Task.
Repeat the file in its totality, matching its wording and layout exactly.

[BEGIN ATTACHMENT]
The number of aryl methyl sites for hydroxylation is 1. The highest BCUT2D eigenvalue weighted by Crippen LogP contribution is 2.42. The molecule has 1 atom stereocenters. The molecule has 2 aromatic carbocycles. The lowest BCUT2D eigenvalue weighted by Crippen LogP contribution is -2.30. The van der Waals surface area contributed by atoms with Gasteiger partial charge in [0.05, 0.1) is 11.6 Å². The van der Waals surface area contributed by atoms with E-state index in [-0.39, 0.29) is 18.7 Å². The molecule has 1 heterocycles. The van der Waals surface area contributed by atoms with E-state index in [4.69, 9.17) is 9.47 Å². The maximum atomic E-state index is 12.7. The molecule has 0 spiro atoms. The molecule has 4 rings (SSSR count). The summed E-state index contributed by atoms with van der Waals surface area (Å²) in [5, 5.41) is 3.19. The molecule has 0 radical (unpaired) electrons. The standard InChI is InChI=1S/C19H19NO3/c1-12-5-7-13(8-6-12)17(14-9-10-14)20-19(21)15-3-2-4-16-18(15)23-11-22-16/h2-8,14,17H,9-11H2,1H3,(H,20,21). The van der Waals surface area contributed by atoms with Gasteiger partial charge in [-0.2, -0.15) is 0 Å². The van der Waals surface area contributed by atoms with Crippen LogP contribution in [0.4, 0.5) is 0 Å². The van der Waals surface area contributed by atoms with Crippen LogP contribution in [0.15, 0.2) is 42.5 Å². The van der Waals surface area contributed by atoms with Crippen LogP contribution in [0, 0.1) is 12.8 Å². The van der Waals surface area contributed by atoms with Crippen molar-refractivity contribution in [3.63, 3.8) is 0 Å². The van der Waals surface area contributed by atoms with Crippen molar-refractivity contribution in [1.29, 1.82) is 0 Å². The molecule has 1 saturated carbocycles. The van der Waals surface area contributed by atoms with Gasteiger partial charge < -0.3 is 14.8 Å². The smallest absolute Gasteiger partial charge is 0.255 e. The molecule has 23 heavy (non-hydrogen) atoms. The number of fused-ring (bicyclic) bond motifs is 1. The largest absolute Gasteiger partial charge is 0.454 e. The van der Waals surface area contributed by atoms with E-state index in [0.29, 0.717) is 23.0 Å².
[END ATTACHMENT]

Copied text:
The number of aryl methyl sites for hydroxylation is 1. The highest BCUT2D eigenvalue weighted by Crippen LogP contribution is 2.42. The molecule has 1 atom stereocenters. The molecule has 2 aromatic carbocycles. The lowest BCUT2D eigenvalue weighted by Crippen LogP contribution is -2.30. The van der Waals surface area contributed by atoms with Gasteiger partial charge in [0.05, 0.1) is 11.6 Å². The van der Waals surface area contributed by atoms with E-state index in [-0.39, 0.29) is 18.7 Å². The molecule has 1 heterocycles. The van der Waals surface area contributed by atoms with E-state index in [4.69, 9.17) is 9.47 Å². The maximum atomic E-state index is 12.7. The molecule has 0 spiro atoms. The molecule has 4 rings (SSSR count). The summed E-state index contributed by atoms with van der Waals surface area (Å²) in [5, 5.41) is 3.19. The molecule has 0 radical (unpaired) electrons. The standard InChI is InChI=1S/C19H19NO3/c1-12-5-7-13(8-6-12)17(14-9-10-14)20-19(21)15-3-2-4-16-18(15)23-11-22-16/h2-8,14,17H,9-11H2,1H3,(H,20,21). The van der Waals surface area contributed by atoms with Gasteiger partial charge in [-0.2, -0.15) is 0 Å². The van der Waals surface area contributed by atoms with Crippen LogP contribution in [0.4, 0.5) is 0 Å². The van der Waals surface area contributed by atoms with Crippen LogP contribution in [0.15, 0.2) is 42.5 Å². The van der Waals surface area contributed by atoms with Crippen LogP contribution in [0, 0.1) is 12.8 Å². The van der Waals surface area contributed by atoms with Crippen molar-refractivity contribution in [3.63, 3.8) is 0 Å². The van der Waals surface area contributed by atoms with Crippen molar-refractivity contribution in [1.29, 1.82) is 0 Å². The molecule has 1 saturated carbocycles. The van der Waals surface area contributed by atoms with Gasteiger partial charge < -0.3 is 14.8 Å². The smallest absolute Gasteiger partial charge is 0.255 e. The molecule has 23 heavy (non-hydrogen) atoms. The number of fused-ring (bicyclic) bond motifs is 1. The largest absolute Gasteiger partial charge is 0.454 e. The van der Waals surface area contributed by atoms with E-state index in [0.29, 0.717) is 23.0 Å².